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Adriana Trigiani

  • American novelist

Adriana Trigiani is an Italian-American best-selling author of eighteen books, award-winning playwright, television writer/producer, film director/screenwriter/producer, and entrepreneur based in New York City. Trigiani has published a novel a year since 2000.


But the most precious research to me came from the paperwork filed on behalf of my grandparents and great-grandfather. The ship's manifest showed that they could read and write. I am still emotional when I look at those boxes checked yes.




Motherhood changes everything.




And so, when I was a young writer I always worked hard on imagery, and I knew that the roots of imagery were the senses - and that if my readers could feel, taste and see what I was talking about, I would be able to tell them a story.




I have held the following jobs: office temp, ticket seller in movie theatre, cook in restaurant, nanny, and phone installer at the Super Bowl in New Orleans.




I am in total silence when I write - I don't even like the sound of the dryer going - I like the quiet.




Food is so important - it sustains us, it provides a social focal point, and it is fun. I cannot unravel the difference between love in my family and the preparation of food because they are so closely woven.




I love rhinestones, faux jewelry.




I'm very organized - and the best thing - when you love your work, you don't mind putting in 15 hour days. It's joyful.




And when you clear away the cobwebs of the description of every job in the world, at the bottom of that job is service. It's service. And I took that ethic and applied it to my writing craft.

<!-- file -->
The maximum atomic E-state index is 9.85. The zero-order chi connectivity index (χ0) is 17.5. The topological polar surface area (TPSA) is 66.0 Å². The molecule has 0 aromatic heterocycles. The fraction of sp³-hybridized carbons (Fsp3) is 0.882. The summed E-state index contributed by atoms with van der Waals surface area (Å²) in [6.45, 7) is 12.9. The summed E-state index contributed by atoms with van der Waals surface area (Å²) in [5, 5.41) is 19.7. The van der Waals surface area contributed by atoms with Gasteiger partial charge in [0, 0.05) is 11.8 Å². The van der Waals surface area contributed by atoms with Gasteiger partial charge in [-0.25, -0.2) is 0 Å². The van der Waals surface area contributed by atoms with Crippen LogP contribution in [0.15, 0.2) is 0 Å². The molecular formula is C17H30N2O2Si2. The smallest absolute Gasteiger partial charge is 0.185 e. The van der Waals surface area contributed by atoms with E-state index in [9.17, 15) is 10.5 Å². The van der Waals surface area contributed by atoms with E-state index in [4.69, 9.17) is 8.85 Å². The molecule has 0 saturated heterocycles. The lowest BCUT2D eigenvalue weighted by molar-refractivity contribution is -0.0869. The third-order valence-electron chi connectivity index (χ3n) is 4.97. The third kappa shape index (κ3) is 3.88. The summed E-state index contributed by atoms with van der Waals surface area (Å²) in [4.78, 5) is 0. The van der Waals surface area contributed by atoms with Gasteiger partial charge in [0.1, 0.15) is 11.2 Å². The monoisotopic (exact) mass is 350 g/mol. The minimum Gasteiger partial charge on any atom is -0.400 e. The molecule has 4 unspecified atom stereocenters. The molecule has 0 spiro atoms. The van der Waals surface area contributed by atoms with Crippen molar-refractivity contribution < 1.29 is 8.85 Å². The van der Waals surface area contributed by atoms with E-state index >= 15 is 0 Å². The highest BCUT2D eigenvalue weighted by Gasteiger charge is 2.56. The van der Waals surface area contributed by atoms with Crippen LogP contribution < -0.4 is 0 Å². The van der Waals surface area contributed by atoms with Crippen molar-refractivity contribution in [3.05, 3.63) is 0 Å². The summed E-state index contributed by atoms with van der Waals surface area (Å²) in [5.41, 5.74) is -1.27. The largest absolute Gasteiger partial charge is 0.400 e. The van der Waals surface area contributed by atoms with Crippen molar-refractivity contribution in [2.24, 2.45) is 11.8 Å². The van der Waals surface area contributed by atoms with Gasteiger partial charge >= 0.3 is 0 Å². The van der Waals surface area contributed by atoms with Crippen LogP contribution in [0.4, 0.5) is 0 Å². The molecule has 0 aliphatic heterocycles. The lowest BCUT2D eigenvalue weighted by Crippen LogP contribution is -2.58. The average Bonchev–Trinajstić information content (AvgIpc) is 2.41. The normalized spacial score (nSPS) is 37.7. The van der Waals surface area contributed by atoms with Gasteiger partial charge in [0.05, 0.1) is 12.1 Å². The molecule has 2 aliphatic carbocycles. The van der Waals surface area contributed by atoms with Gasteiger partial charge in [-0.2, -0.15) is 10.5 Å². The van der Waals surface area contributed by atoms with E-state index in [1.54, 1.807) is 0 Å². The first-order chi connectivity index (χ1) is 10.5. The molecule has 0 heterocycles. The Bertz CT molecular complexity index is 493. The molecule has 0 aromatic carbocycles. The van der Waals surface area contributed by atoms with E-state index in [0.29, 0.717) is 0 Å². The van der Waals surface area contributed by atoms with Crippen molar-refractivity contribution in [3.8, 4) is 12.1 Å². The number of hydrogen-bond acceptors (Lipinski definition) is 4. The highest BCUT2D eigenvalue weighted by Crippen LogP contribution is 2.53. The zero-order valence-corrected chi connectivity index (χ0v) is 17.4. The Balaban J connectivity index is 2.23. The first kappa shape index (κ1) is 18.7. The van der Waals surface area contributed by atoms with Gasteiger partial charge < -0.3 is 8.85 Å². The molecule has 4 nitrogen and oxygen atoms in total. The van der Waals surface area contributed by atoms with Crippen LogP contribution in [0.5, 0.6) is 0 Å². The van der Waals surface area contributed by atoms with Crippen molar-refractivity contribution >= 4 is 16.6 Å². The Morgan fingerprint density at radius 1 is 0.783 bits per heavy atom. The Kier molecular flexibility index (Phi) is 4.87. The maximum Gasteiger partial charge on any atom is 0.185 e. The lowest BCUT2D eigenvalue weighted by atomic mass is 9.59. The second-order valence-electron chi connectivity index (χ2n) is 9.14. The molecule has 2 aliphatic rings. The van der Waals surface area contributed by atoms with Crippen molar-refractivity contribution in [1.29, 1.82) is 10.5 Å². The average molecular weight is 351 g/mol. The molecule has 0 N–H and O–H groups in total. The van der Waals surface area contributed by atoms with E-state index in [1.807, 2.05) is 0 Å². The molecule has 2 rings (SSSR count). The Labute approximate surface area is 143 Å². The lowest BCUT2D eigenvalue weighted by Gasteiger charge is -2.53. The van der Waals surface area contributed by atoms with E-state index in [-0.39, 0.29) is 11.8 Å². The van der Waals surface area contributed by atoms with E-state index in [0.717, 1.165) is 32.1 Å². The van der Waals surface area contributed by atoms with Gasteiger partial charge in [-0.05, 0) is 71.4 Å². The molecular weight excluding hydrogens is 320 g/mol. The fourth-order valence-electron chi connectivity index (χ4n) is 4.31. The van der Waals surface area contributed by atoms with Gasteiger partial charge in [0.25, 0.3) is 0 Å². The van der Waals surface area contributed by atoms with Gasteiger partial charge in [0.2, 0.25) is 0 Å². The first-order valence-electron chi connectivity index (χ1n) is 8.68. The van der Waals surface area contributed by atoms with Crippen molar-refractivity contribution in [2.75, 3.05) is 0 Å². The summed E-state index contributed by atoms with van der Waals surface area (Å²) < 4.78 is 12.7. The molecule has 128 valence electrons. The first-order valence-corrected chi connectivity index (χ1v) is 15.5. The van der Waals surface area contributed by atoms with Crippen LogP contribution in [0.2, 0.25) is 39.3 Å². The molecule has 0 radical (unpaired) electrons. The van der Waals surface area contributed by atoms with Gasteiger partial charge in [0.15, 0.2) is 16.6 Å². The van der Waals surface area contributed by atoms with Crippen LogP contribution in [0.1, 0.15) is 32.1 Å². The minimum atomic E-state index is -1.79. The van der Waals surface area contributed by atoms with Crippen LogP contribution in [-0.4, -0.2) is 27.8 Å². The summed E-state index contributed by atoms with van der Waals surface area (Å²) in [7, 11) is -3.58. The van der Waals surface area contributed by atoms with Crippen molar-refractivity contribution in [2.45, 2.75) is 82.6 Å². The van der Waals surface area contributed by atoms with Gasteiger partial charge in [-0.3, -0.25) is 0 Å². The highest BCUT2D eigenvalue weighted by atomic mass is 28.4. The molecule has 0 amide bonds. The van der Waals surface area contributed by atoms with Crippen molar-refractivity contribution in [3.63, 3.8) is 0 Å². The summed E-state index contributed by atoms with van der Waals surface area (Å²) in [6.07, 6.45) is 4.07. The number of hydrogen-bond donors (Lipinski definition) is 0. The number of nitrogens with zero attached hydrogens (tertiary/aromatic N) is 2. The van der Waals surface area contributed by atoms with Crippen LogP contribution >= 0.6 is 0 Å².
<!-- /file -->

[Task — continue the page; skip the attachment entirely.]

Everything has to be clean and orderly when I sit down to write. I have candles going, and small objects that remind me of what I am working on, or bring me into the world of the character.




Writing is writing. It's an abiding, wonderful talent, craft, gift that stays with you your whole life. And you can go in different forms, and you can try them. Look at me: I'm writing novels because I found something I love because I tried it.




I care what my reader thinks. There is no fancy recommendation you can give me that would matter to me as much as Mary Jane from Youngstown writing me a letter. There is not one. Don't need it, don't want it, don't require it, does not fill up my soul. It's about her, not about the rest of it.




If there is one thing I hope my books do always and forever, it's that they honor working people.




I fell in love with reading when I was allowed to choose whatever books I wanted to check out of the library. I was around nine years old when I began choosing my own books in earnest.




You never know when some small thing will lead to a big idea. Travel is very inspirational - but it's in the ordinary that I find my themes of love and work and family.




I loved to read, still do, and it seemed that the writing was a result of the love of books and reading and libraries.




I come from hardworking, determined people on both sides of my family... the kind who live with a hard reality from which much strength comes.




Book clubs are the best thing that has happened to the world of publishing.



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